Over on his blog Danny Stack references an interview with Kate Harwood (BBC Controller of Series and Serials) where she talks about there being no substitute for a writer seeing their work on screen: Flying hours.
Except that's a catch 22 in a professional sense, unless you do it yourself which Danny has (as well as his paid-for work), as have others in the scribosphere (like Lucy for example), and as I have now, with the scenes from Monsters.
I knew I needed to write something about this but I couldn't get a handle on what to write - until Danny's blog gave me some context. Though you have to bear in mind that we have no finished product as yet - though it will be ready for the Cheltenham Screenwriters Festival.
First things first: I did not direct, I just wrote it. I did not make last minute changes, the script is essentially the one I used for the Red Planet competition last year. I did not question or comment on any of the decisions the Director made, except when asked, either before or during the shoot. In fact I wasn't present for much of it - I was there but not in the room.
Danny said the question he most gets asked is "how has it turned out as opposed to how you imagined (or wrote) it?" Well, I got that too. For which I have no answer. Putting aside the fact it's not finished, I don't expect it to be the same - how could it be? Director, actors, DoP and the rest all put in their bit, their creativity. It's going to be different to how I imagined it.
But if it communicates the right ideas I will be happy.
During the shoot one actor added a line, I asked the director to ensure that they didn't do that because it sounded wrong. If he hadn't I wouldn't have argued, I'd made my point. But he agreed, the actor didn't say it again.
Later an actor changed the words of a speech in such a way that a sequence of words were repeated three times in 5 lines of dialogue. I didn't like it. But it was a speech full of passion and if I'd asked for it to be corrected the actor would have been concentrating on the words instead of the passion which would be worse. Plus it had been shot seven times from different angles with the wrong words already. Never mind.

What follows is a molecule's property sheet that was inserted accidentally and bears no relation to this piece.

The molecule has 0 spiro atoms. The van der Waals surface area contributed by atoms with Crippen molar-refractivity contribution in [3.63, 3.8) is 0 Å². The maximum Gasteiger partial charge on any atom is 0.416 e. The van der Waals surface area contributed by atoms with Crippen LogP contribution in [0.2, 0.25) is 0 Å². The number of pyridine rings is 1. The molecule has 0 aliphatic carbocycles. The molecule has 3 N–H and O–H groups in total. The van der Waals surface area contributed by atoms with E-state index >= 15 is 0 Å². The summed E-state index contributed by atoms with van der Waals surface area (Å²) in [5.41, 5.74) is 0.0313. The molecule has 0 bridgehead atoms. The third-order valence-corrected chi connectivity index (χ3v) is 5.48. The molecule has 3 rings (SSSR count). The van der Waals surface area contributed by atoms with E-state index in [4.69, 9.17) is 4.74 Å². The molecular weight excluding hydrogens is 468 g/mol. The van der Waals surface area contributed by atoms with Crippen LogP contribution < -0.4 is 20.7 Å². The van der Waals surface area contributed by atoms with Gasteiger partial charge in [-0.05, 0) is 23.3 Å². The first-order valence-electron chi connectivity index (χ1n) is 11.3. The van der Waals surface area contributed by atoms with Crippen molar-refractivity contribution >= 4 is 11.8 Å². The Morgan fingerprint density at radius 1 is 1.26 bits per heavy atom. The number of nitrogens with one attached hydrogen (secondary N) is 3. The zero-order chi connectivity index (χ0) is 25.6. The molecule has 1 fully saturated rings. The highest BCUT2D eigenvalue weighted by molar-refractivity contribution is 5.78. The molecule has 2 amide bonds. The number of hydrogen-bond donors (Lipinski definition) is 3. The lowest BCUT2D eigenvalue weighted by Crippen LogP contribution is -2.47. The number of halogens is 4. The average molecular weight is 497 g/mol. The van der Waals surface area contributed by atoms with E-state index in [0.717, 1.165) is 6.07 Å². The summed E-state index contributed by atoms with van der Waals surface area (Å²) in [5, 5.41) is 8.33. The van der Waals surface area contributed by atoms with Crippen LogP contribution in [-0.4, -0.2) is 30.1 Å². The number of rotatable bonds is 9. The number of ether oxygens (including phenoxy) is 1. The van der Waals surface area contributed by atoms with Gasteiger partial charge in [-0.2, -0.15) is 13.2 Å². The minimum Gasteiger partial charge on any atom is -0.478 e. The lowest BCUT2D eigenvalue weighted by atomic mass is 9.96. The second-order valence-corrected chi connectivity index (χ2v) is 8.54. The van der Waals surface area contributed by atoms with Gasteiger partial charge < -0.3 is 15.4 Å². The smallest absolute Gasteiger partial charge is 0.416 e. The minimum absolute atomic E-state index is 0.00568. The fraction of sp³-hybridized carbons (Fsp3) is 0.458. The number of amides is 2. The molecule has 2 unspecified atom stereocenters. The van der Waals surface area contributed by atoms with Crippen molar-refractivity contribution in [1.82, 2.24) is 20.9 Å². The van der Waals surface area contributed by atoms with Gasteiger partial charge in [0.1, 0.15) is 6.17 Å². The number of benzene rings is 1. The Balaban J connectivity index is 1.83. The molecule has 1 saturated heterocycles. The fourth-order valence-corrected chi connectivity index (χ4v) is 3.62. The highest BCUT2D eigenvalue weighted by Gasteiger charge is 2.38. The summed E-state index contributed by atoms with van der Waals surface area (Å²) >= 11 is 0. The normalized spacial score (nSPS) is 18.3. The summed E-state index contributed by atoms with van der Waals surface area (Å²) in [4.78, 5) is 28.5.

There was one line where the emphasis was on the wrong word. It needed to be on the right one otherwise the line was pointless. So I asked the Director to mention it, he did, the actor changed it. I was happy.
I'm not precious about my words.
When it came to my own 15 minutes of fame, the flow of the dialogue that I had written did not work. I said my first line (changing it slightly to make it more cutting), then the other actor cut in over the top preventing me from saying the next bit.
But that worked so much better in the context of the scene as set up by the Director. I had not been explicit with my directions on the page, and the location we were using dictated how the scene had to be played.
That whole scene ended up quite different to the way I had written it - but it communicated the same thing. And that is the point.
It was a good set of scenes from the first act of the story, which utilised a surprisingly wide range of locations: packed classroom, almost empty classroom, external industrial, in-car, school lockers, and back into the classroom. The emotional structure flows well too, I think. As well as comprising the main expositional sections (filled with character).
If those things are communicated I will be very happy indeed.
So, will this affect how I write? How could it not?
Other questions I've been asked: Who paid for it? Me. How much did it cost? Less than £500. Didn't you want to direct? No.
What's on the turntable? "A Coral Room" by Kate Bush from "Aerial" (on Spotify but I do own this)